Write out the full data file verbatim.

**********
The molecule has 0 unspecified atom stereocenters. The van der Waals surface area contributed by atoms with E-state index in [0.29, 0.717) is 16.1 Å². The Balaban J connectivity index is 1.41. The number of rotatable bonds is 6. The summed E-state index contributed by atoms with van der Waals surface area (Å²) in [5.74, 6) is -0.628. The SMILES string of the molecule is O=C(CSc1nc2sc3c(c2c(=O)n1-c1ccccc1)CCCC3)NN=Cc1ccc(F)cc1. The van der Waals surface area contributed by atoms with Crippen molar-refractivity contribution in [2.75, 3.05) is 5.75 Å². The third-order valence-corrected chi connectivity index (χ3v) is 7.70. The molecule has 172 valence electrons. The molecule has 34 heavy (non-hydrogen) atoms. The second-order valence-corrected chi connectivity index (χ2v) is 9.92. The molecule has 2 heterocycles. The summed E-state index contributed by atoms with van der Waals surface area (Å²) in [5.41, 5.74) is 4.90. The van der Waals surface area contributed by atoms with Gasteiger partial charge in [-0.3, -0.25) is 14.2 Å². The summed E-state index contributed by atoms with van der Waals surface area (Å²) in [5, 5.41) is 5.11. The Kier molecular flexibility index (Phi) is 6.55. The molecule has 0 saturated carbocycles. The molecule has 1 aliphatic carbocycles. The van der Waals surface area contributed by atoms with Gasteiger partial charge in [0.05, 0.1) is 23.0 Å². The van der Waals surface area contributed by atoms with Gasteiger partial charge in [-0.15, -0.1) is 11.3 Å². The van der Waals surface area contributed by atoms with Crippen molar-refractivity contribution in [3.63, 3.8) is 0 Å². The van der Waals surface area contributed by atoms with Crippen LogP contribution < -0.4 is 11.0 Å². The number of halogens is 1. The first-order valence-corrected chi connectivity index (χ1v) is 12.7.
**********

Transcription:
The molecule has 0 unspecified atom stereocenters. The van der Waals surface area contributed by atoms with E-state index in [0.29, 0.717) is 16.1 Å². The Balaban J connectivity index is 1.41. The number of rotatable bonds is 6. The summed E-state index contributed by atoms with van der Waals surface area (Å²) in [5.74, 6) is -0.628. The SMILES string of the molecule is O=C(CSc1nc2sc3c(c2c(=O)n1-c1ccccc1)CCCC3)NN=Cc1ccc(F)cc1. The van der Waals surface area contributed by atoms with Crippen molar-refractivity contribution in [2.75, 3.05) is 5.75 Å². The third-order valence-corrected chi connectivity index (χ3v) is 7.70. The molecule has 172 valence electrons. The molecule has 34 heavy (non-hydrogen) atoms. The second-order valence-corrected chi connectivity index (χ2v) is 9.92. The molecule has 2 heterocycles. The summed E-state index contributed by atoms with van der Waals surface area (Å²) in [5.41, 5.74) is 4.90. The van der Waals surface area contributed by atoms with Gasteiger partial charge in [-0.3, -0.25) is 14.2 Å². The summed E-state index contributed by atoms with van der Waals surface area (Å²) in [5, 5.41) is 5.11. The Kier molecular flexibility index (Phi) is 6.55. The molecule has 0 saturated carbocycles. The molecule has 1 aliphatic carbocycles. The van der Waals surface area contributed by atoms with Gasteiger partial charge in [0.05, 0.1) is 23.0 Å². The van der Waals surface area contributed by atoms with Gasteiger partial charge in [-0.15, -0.1) is 11.3 Å². The van der Waals surface area contributed by atoms with Crippen molar-refractivity contribution in [3.63, 3.8) is 0 Å². The van der Waals surface area contributed by atoms with Crippen LogP contribution < -0.4 is 11.0 Å². The number of halogens is 1. The first-order valence-corrected chi connectivity index (χ1v) is 12.7.